The raison d'etre of this website is to provide you with hard scientific information which may help you make informed decisions in your quest for health (so far I have blogged concise summaries of over 1,500 scientific studies and have had three books published).

My research is mainly focused on the effects of cholesterol, saturated fat and statin drugs on health. If you know anyone who is worried about their cholesterol levels and heart disease, or has been told to take statin drugs you could send them a link to this website, and to my statin or cholesterol or heart disease books.

David Evans

Independent Health Researcher

Wednesday, 21 December 2011

Women should not be prescribed statins as they fail to provide any overall health benefit

This article was published in the British Medical Journal 2007 May 12; 334(7601): 983

Study title and author:
Malcolm Kendrick, general practitioner
24 Prestwick Close, Tytherington, Macclesfield, Cheshire SK10 2TH

This paper can be accessed at:

Dr. Kendrick believes there is little or no evidence of health benefits for women taking statins.
He makes the following observations:
(a) To date, none of the large trials of secondary prevention with statins has shown a reduction in overall mortality in women.
(b) The primary prevention trials have shown neither an overall mortality benefit, nor even a reduction in cardiovascular end points in women.
(c) Women should not be prescribed statins. Not only do statins fail to provide any overall health benefit in women, they represent a massive financial drain on health services. This money could be diverted to treatments of proved value.
(d) Statins carry a substantial burden of side effects.
(e) Mass medicalisation is a dangerous road with many psychological and societal consequences.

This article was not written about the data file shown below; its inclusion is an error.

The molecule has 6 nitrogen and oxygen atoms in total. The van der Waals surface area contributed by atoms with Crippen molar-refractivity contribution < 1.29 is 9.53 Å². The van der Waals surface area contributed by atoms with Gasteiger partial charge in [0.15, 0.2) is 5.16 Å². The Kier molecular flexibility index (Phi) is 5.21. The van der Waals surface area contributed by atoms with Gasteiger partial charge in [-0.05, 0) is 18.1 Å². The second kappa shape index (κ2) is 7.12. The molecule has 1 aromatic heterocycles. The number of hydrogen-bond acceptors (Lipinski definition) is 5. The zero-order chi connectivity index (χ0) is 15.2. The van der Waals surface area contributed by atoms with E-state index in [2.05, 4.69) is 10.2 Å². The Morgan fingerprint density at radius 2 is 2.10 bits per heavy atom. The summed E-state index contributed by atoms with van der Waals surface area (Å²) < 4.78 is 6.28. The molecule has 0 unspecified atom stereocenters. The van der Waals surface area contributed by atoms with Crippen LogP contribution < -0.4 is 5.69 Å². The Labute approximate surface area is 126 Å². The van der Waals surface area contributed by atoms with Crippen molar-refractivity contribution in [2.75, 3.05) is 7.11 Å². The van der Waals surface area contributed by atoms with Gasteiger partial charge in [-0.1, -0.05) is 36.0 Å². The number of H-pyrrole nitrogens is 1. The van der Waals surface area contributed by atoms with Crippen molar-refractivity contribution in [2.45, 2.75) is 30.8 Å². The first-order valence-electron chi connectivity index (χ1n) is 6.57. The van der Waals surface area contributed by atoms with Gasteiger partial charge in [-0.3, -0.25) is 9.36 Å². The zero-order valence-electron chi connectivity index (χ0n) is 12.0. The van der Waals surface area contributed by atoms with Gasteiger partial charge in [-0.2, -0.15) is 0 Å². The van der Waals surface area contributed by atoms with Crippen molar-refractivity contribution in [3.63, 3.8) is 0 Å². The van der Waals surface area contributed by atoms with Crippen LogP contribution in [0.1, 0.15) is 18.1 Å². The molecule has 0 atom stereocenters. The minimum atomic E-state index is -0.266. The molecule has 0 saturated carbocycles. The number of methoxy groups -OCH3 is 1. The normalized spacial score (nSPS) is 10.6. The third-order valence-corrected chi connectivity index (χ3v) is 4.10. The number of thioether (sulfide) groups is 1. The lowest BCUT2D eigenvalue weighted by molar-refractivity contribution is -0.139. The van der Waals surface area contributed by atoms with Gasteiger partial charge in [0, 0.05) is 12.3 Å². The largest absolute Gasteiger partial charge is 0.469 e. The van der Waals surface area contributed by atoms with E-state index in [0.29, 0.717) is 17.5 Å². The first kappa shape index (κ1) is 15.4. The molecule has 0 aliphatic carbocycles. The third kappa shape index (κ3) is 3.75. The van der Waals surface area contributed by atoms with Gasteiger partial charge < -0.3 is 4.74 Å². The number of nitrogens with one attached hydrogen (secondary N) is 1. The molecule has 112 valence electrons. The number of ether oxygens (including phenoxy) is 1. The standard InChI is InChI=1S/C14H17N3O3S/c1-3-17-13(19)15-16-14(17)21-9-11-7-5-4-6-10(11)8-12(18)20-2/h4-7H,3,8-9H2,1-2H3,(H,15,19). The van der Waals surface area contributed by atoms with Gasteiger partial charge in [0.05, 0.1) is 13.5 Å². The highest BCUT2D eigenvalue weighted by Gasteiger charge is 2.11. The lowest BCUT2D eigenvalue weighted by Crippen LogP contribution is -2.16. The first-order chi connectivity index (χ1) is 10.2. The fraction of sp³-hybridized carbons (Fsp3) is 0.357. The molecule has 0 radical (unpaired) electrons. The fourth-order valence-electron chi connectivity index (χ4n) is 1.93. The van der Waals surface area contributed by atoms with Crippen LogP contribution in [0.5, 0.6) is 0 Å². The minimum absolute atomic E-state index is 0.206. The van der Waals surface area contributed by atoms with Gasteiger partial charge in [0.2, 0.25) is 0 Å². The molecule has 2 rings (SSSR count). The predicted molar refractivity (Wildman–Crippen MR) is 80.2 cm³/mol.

(f) In the Scandinavian simvastatin survival study three more women died taking statins than the women who took the placebo.
(g) In the studies of primary prevention neither total mortality nor serious adverse events have been reduced.
(h) A meta-analysis published in the Lancet found that statins even failed to reduce coronary heart disease events in women.
(i) Another meta-analysis of statins in primary prevention suggested that overall mortality may actually be increased by 1% over 10 years (in both men and women).
(j) Data from 124,814 women in 19 studies and trials found that cholesterol levels had no impact on total death rates and heart disease.
(k) Studies have suggested that side effects from statins may be much more common than is recognised.
(l) One study found that 80% of athletes could not tolerate statins.
(m) Research by Golomb and McGraw found that doctors often dismiss most (probable) statin related events. Patients who met the criteria for definite or probable adverse events reported that their doctors tended to dismiss symptoms, deny specific statins adverse events, and failed to appreciate the effect of the adverse reaction on their quality of life.
(n) More evidence comes from the US Food and Drug Administration adverse event reporting system. Between November 1997 and May 2004 simvastatin was reported as a direct cause of 49,350 adverse events and 416 deaths.Adverse events are greatly under-reported, so the actual figures are likely to be much higher.
(o) Of further concern, as statins are increasingly prescribed to younger women, is the potential for birth defects, with severe neurological abnormalities reported. Spending millions on a treatment that has no proved benefit and may cause serious harm goes against the rationale of evidence based prescribing.
Women should not be prescribed statins as they fail to provide any overall health benefit.